Now go as if you had turned left out of the church gate. You will be at the junction of The Stowage and Deptford Green and ahead you will see McMillan Street. Go ahead kind of as if you have gone straight from The Stowage. This will lead you to a main road at the end (Creek Road) and turn right. Go along Creek Road and cross over. Turn left into Deptford High Street.

This was perhaps once a bit more interesting but today it is lined with cheap shops and takeaways. As we pass have a look down Albury Street, the second street on the left..

Stop 9: Albury Street

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Pevsner says this street was laid out and developed by Thomas Lucas, a local bricklayer, from 1706 onwards. Only four original houses on the south side remain but the north side has a lovely run of modest Georgian terraced houses, that have somehow survived the “slum clearance” that occurred around here.

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And they have lovely porch details.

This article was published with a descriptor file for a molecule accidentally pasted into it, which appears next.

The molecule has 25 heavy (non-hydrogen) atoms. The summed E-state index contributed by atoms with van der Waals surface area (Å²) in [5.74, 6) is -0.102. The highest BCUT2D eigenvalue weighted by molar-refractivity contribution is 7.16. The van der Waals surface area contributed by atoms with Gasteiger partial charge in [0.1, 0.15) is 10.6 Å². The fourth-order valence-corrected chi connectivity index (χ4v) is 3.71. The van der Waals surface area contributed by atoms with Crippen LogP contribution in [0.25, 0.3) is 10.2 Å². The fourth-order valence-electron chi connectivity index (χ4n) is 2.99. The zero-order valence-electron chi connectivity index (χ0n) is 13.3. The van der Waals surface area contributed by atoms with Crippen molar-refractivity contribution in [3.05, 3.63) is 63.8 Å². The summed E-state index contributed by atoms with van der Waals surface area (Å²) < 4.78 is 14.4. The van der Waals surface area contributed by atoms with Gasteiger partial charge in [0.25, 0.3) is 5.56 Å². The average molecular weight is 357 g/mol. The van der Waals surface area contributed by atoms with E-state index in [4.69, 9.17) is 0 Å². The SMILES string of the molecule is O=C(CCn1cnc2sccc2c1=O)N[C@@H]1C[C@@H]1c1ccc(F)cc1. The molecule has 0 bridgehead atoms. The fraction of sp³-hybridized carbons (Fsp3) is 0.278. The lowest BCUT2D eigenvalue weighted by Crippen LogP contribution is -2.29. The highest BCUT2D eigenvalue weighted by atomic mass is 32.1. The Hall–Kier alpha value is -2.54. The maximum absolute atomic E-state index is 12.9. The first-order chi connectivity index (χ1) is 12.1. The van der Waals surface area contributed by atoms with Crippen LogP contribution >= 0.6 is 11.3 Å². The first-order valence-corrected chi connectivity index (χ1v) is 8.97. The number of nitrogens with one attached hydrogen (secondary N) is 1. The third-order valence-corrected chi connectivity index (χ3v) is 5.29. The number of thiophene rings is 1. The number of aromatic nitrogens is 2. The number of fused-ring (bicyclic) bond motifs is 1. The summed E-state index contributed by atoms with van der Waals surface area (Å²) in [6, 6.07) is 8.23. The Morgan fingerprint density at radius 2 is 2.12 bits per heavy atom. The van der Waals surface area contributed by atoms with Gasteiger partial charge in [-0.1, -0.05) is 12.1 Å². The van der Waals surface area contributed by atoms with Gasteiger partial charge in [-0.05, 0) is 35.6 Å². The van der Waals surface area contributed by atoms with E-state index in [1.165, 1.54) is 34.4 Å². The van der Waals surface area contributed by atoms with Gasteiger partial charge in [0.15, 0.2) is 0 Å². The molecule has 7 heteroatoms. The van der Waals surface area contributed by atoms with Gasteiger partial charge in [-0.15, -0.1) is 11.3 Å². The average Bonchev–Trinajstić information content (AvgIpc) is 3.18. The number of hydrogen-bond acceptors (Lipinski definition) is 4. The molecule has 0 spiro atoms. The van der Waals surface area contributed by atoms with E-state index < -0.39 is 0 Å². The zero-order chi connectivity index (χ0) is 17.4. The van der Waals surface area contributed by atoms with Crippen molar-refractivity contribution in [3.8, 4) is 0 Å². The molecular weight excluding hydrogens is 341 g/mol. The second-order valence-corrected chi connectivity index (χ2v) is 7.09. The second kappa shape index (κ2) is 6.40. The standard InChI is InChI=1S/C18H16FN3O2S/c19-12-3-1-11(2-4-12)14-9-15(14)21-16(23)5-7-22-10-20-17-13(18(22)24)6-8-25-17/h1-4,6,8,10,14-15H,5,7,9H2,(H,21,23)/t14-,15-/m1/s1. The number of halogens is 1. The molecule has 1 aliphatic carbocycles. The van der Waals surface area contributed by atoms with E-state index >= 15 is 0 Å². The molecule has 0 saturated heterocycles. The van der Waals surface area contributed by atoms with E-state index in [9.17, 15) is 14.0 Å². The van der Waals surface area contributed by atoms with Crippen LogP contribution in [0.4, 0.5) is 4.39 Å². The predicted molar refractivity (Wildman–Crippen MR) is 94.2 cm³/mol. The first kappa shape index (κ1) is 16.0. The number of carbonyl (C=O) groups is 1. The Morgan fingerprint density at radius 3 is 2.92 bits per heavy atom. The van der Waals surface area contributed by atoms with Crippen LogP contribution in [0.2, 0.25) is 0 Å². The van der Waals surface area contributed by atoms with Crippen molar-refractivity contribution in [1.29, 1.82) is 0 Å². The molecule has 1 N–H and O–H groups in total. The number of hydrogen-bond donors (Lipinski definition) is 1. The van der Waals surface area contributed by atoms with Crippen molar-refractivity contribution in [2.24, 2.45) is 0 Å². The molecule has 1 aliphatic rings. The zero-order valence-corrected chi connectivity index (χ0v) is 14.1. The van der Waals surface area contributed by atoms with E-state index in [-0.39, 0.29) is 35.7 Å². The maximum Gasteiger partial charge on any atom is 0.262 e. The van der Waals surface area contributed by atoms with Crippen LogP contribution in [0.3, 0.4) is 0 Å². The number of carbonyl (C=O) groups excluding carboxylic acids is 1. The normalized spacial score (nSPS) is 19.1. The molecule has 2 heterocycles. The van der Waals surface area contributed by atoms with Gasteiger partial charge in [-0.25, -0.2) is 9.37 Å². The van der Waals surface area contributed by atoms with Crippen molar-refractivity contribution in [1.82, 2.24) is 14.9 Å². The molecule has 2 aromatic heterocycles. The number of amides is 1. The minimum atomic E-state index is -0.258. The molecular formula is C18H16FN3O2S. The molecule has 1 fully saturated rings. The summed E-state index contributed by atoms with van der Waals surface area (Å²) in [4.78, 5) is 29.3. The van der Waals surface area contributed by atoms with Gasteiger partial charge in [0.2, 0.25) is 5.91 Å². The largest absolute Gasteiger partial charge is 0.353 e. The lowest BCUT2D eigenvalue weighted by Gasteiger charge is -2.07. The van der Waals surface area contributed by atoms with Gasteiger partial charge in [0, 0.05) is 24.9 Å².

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Stop 10: St Paul’s Church

As you head down this rather depressing High Street you will see a little green to your left. And at the end is this rather magnificent Church.

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Pevsner describes St Paul’s, Deptford, as “One of the most moving 18th Century Church in London: large, sombre, and virile.” What an interesting collection of words to describe this lovely church. Pevsner clearly liked this church devoting two whole pages to it.

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It was designed by Thomas Archer (who was also responsible for St John’s Smith Square) and one of the new churches built as a result of an Act of Parliament in 1710. This set up a Commission for the building of 50 new churches in London. These churches were funded by a tax on coal which had originally been introduced to pay for the rebuilding of St Paul’s Cathedral and other City Churches after the Great Fire in 1666.